There is nothing quite like going to the theater: A single performance showcases months of tireless work from a cast and crew who have poured their hearts and souls into putting on the best performance possible. It is passionate and authentic, and the audience gets to experience every triumph and failure of the show firsthand.

This is the allure of live theatre. Movie musicals are great in their own regard, sure, but there’s something special about the uncertainty of the stage. When you watch a movie, it never changes — every scene represents the best take, and mistakes can be taken out in post. When a show is live it’s unpredictable, unedited and unique; every mistake made becomes a part of that day’s show, and no two performances ever feel the same.

So what happens when this individualism is lost? When the concept of “live theatre” no longer exists as we know it? Can performers connect with an audience they cannot even see?

“In times of crisis, theatre is resilient,” said executive producer and Music, Theater & Dance senior Henry Pedersen as he introduced the “MUSKET Alumni Concert,” which premiered virtually on Sept. 25. The event was a fundraiser with proceeds benefiting Broadway Cares/Equity Fights Aids, which is also the major supporter of the Actors Fund in New York City. 

In all its years of performing, MUSKET has never had a concert quite like this one. Far from the Power Center stage they usually call home, alums of the group spoke and sang from their own homes across the country. There was no light or sound crew, no live orchestra to back them up. Without stage makeup or costumes, it was just people sharing their love and appreciation for MUSKET, Broadway Cares and the music that brought them all to the stage in the first place. Was it simple? Yes — but it was through this simplicity that the concert felt personal.

There are unique advantages and challenges that come with performing virtually. For those who are used to performing live, it is dispiriting not to have the synergy and cheers of the audience — performances are meant to be experienced, not merely watched. But on the other hand, performers are given the opportunity to connect with the entire audience in a way that is just not feasible in a live performance.

When was the last time everyone at the show got to see the performers up close? The format of the concert allowed performers to make eye contact and share intimate moments with every member of the audience indiscriminately. There was no dancing and no chorus to back them up; each performer sang, and without the rest of the company it was the talent and emotion that took center stage.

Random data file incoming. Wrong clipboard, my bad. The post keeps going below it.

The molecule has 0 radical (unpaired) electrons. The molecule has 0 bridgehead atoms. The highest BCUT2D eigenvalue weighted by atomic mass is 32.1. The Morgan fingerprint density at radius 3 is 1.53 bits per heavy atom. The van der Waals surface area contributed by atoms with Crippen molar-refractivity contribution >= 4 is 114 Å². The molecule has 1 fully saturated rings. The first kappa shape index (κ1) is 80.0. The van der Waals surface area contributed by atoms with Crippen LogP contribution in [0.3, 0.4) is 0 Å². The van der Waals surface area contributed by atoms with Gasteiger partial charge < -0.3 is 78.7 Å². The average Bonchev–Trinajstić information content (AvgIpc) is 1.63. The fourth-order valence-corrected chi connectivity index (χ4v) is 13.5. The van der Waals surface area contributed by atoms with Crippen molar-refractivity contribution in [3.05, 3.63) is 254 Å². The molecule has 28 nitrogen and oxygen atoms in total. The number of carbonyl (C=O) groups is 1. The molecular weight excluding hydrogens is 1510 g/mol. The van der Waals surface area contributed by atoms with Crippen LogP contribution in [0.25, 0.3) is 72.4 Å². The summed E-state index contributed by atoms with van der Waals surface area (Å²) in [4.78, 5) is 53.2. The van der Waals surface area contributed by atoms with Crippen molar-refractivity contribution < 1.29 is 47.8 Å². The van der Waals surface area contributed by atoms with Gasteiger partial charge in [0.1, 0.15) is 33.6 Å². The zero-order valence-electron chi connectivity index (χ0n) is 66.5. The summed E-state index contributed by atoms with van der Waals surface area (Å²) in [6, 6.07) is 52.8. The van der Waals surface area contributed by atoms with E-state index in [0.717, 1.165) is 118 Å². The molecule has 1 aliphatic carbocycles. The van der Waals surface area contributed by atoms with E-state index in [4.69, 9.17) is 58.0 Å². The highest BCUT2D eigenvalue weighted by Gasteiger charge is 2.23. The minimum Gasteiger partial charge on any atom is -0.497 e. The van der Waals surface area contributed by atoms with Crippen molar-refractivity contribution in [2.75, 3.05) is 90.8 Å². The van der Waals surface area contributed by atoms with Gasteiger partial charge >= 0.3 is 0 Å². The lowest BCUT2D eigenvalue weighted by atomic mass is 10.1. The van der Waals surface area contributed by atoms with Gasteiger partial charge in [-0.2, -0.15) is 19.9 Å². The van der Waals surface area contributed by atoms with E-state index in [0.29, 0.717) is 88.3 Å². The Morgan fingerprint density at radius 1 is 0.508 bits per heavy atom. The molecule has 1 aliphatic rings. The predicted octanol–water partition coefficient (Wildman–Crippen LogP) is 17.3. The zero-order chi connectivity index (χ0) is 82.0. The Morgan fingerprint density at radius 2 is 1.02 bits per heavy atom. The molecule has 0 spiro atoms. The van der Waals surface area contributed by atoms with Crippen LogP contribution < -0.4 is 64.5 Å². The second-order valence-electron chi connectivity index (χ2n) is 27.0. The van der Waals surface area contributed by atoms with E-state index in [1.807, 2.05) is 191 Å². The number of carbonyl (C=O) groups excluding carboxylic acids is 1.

Nick Blaemire, a MUSKET alum who graduated from the University in 2006, sang “Look at the Sky” from “Urinetown” while sitting outside with only his own guitar for accompaniment. As he sang the titular lyric of the former he looked up at the sky, back at the camera and then down at his guitar. It was acoustic and intimate, reminiscent of a singer in a cafe more than a Broadway show.

Those who spoke in between songs took the time to speak about causes that mattered to them: From mass incarceration to the importance of art education, speakers seemed to profoundly connect with the audience. By forgoing the typical production value, singers and speakers alike gave off a domestic charm.

In a particularly poignant moment, 2020 graduate Lauryn Hobbs sang “Home” from “The Wiz,” which she was never able to perform on stage after the show was canceled this past spring. When she belted, her voice was too powerful for the home audio equipment to handle, and it begged to fill the acoustics of an auditorium. 

That auditorium may feel hopelessly far away, but the online platform allowed for a type of performance that would have never aired otherwise. It was musical theatre stripped down to its core, and this in itself brought its own kind of magic. 

Contributor Hadley Samarco can be reached at

A previous version of this article misspelled Henry Pedersen’s name.

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